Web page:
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Redwrap is a node.js module that simplifies Reddit API requests through jquery style chaining methods.

How to use

Start by requiring the redwrap module

reddit = require('redwrap');

This gives us access to 3 types of requests. Each of these request types must be provided with a callback function. The arguments for the callback function are error, data, and response.

  • error - will return any errors encountered during the request
  • data - returns an object created by parsing the JSON in the response body
  • response - returns the raw response from Reddit, including the body in JSON form.

1.The basic user request

reddit.user('username', function(err, data, res){
  console.log(data); //outputs a parsed javascript object represeting 

2.The basic subreddit request

reddit.r('WTF', function(err, data, res){
  console.log(data); //outputs object representing first page of WTF subreddit 

3.The basic list request

With the list method the first argument is optional, and we will see why in a moment, but let's include one for now.

reddit.list('hot', function(err, data, res){
    console.log(data); //object representing the front page of reddit w/ 'hot' filter 

That's cool, but we can make it even easier by chaining other methods onto our request. So let's look at how to format our previous request, using chaining this time.

reddit.list().hot().exe(function(err, data, res){

Take note of the .exe() method. This is an optional method that can be placed at the end of our chain which takes a callback as its only argument. You might use this as a way of breaking up long chains into a more readable structure. For shorter chains, we can just add our callback to the last method in the chain.


Filters in redwrap are methods we can chain to our requests. These filters correspond exactly with the filters you see on the reddit site. In the last example, we saw our first use of a filter, when we chained .hot() to our request. Below is a list of possible filters. You can find

User filters

  • overview
  • comments
  • submitted
  • liked
  • disliked
  • hidden
  • saved
  • about

Subreddit filters

  • hot
  • new
  • controversial
  • top


Queries are applied to our request chain in the same way filters are. They allow us to make a more targeted request from the Reddit API. The main difference between filters and queries is that queries require an argument when called. In this next example we will be requesting the 'top' '100' comments from this 'year', for the given username.

reddit.user('username').sort('top').from('year').limit(100, function(err, data, res){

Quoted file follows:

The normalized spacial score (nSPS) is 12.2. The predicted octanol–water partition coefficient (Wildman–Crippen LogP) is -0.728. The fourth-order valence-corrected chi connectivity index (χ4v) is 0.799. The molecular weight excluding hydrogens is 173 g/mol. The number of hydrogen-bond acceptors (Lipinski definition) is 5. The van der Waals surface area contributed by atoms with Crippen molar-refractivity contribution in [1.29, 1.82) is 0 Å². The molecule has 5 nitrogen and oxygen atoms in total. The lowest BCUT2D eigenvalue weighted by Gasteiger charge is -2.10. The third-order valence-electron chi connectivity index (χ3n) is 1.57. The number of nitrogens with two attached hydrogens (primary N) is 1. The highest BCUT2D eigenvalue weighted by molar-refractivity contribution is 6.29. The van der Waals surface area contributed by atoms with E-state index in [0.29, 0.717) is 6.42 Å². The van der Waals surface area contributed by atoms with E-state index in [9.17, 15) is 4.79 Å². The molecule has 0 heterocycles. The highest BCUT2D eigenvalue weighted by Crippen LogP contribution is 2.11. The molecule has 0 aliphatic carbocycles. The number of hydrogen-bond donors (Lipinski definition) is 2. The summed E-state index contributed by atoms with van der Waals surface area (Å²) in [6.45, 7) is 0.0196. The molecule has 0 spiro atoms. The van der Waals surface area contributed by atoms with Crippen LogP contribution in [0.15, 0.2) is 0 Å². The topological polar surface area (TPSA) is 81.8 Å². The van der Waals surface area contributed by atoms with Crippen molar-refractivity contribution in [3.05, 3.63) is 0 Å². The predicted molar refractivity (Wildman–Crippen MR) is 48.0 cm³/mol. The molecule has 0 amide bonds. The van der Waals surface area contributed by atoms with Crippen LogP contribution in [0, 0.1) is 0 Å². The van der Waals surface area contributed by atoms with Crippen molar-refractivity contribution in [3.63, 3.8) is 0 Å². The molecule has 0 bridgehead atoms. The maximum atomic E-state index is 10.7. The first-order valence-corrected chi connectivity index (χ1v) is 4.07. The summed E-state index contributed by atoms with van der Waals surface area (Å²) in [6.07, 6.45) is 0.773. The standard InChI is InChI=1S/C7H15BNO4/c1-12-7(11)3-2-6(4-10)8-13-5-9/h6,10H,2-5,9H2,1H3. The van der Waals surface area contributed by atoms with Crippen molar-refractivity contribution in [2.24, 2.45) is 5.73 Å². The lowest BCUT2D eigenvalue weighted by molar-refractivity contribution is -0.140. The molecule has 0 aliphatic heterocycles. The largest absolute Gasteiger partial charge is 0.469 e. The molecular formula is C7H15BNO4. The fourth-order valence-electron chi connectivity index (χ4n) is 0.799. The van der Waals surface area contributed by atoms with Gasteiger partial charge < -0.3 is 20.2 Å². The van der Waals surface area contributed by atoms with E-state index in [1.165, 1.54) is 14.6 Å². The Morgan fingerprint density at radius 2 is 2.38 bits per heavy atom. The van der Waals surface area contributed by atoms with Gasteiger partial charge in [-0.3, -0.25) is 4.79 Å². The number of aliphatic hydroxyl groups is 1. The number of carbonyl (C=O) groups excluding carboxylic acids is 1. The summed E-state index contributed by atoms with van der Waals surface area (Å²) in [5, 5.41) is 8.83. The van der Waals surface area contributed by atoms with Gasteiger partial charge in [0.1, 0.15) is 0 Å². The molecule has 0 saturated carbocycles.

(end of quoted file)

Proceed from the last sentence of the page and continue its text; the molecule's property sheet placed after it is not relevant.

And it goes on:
console.log(data); //top 100 comments this year for username 

Here is a list of the possible queries along with acceptable arguments. You can learn more about the arguments from the Reddit API documentation.

  • sort() Possible arguments: 'hot', 'top', 'new', 'controversial'
  • from() Possible arguments: 'all','day','week','month','year'
  • limit() Possible arguments: Any integer from 1 - 100;
  • after() Possible arguments: a post ID
  • before() Possible arguments: a post ID
  • count() Possible arguments: An integer from 1 - 100;

Advanced - Making multiple requests with the .all() method.

Use this at your own risk

Before using this feature it is important that you be aware of the rules found in the Reddit API documentation. Currently, there is no throttle on the number of requests per min the .all() method makes. It will continue to cycle until it collects all of the requested data, or until Reddit cuts you off. Also note that the default limit is set to 100. You can change this by adding your own limit query to the request chain, but it isn't recommended. I would like to expand on this feature in the near future, so please, if you have any feature requests let me know.

What exactly does the .all() method do? It is basicly a method that allows you to scrape multiple pages of Reddit data. First we create a request chain with our desired filter and queries, just like the previous examples. Then we add the .all() method to the end of the chain. This gives us access to an event emitter which we can attach listener functions to.

Here is the basic pattern for making multiple page requests with redwrap using the .all() method.

reddit.user('username').comments().sort('top').all(function(res) {
    res.on('data', function(data, res) {
        console.log(data); //a parsed javascript object of the requested data 
        console.log(res); //the raw response data from Reddit 
    res.on('error', function(e) {
        console.log(e); //outputs any errors 
    res.on('end', function(){
        console.log('All Done');

If you have experience with the http module in node, then this should look very familiar. When you use the .all method, it passes back an event emitter object that you can attach your event listeners to. The standard data, error, and end events are possible. Each time reddit responds with a new page of results, it triggers the 'data' event.

That's all for now. My goal is to expand the features of redwrap to cover as much of the Reddit API as is needed by devs, so let me know if there is a feature you would like to see included. Enjoy!